Northern Ireland news

Quinn uncle: I identified the blackened bodies of my nephews

Frankie Quinn, uncle of the three young brothers, talks about the night the were murdered in July 1998. Picture by Cliff Donaldson
Connla Young

THE uncle of three children killed in a sectarian arson attack carried out during the Drumcree standoff 20 years ago has revealed how he identified the blackened bodies of his young nephews.

Richard (10), Mark (9) and Jason Quinn (8) died after their mother Chrissie’s home in the mainly Protestant Carnany estate in Ballymoney, Co Antrim, was petrol-bombed by the UVF on July 12 1998.

A fourth brother Lee (12) survived because he was staying at his grandmother’s house that night.

The savagery of the triple killing, which took place at the height of that year’s Orange Order Drumcree stand-off, made headlines around the world.

The murders took place just hours before thousands of Orangemen and supporters were due to descend on Portadown after they were banned from marching along the nationalist Garvaghy Road.

In the years after the murders support for the order’s annual Drumcree dispute gradually fell away.

Although the children attended a Protestant school, their Requiem Mass was held at Our Lady and St Patrick’s Church in Ballymoney with burial at St Mary’s cemetery in Rasharkin.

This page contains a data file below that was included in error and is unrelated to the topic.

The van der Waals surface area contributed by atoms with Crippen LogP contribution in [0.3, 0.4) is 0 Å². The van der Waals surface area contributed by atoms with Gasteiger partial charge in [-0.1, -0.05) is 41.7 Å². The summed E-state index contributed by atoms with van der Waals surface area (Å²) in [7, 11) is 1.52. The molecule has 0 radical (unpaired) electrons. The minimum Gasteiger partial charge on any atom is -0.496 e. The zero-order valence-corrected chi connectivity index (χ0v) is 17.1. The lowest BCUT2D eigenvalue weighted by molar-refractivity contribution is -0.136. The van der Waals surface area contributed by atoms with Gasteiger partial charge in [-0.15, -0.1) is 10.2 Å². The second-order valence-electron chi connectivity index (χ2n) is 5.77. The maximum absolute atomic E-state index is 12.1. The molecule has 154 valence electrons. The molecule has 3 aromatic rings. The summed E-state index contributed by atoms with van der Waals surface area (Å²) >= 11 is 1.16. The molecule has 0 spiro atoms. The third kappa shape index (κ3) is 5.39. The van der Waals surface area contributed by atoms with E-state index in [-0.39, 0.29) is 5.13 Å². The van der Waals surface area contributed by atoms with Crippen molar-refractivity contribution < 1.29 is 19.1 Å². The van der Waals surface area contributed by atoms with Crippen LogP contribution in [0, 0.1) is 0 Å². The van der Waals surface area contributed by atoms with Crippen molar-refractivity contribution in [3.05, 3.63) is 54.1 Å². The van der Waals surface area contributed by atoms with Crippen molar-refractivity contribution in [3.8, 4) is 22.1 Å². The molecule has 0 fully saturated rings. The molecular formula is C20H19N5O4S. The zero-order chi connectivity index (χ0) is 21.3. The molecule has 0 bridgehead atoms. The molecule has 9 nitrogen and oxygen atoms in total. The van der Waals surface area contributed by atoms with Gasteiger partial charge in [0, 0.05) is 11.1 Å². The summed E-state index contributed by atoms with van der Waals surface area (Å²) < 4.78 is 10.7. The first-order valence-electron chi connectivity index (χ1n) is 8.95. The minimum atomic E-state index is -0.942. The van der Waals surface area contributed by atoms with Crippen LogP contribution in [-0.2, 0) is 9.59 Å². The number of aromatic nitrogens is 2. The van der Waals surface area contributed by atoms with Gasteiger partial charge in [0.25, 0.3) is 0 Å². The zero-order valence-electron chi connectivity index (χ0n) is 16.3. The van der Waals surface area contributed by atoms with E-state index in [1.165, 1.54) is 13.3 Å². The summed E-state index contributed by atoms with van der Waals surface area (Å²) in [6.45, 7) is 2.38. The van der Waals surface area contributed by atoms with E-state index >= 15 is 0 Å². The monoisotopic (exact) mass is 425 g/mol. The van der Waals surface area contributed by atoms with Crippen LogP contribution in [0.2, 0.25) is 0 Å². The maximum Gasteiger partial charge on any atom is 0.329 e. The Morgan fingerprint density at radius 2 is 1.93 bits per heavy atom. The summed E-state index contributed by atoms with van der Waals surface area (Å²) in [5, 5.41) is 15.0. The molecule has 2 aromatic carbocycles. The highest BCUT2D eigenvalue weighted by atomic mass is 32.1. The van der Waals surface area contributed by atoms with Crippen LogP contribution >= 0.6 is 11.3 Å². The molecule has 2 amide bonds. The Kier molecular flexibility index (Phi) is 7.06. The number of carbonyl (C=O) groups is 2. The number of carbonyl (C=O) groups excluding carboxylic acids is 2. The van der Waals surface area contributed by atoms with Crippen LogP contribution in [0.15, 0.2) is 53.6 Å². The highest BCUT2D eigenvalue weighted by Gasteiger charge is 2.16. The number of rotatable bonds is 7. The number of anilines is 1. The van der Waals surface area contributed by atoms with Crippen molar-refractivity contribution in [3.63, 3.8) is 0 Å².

Such was the global reach of the tragedy a minute’s silence was held in the European parliament.

Now 20 years after the children’s murder, their uncle Frankie Quinn has revealed how he identified two of the children after they were killed and the devastation the murders have had on his family.

He also lifts the lid on how he and other family members were targeted by the UVF before the lives of the three children were cruelly cut short.

On the night of the attack their mother Chrissie, who was said to be worried about the possibility her home being targeted, stayed up until 2.30am.

Around two hours after going to bed loyalists attacked the house, which was quickly engulfed by fire.

It later emerged that Chrissie had tried to save her children before jumping from an upstairs bedroom window.

Two friends who were staying in the house also escaped.

It was later reported that the desperate children could be heard crying for help with one calling out that his feet were burning as fire swept through their home.

Mr Quinn said that on the night his sister’s house was attacked he had decided to stay at his brother’s home in Rasharkin because he feared it would be targeted by loyalists.

He explained that he was later woken to be told of the tragedy unfolding just a few miles away.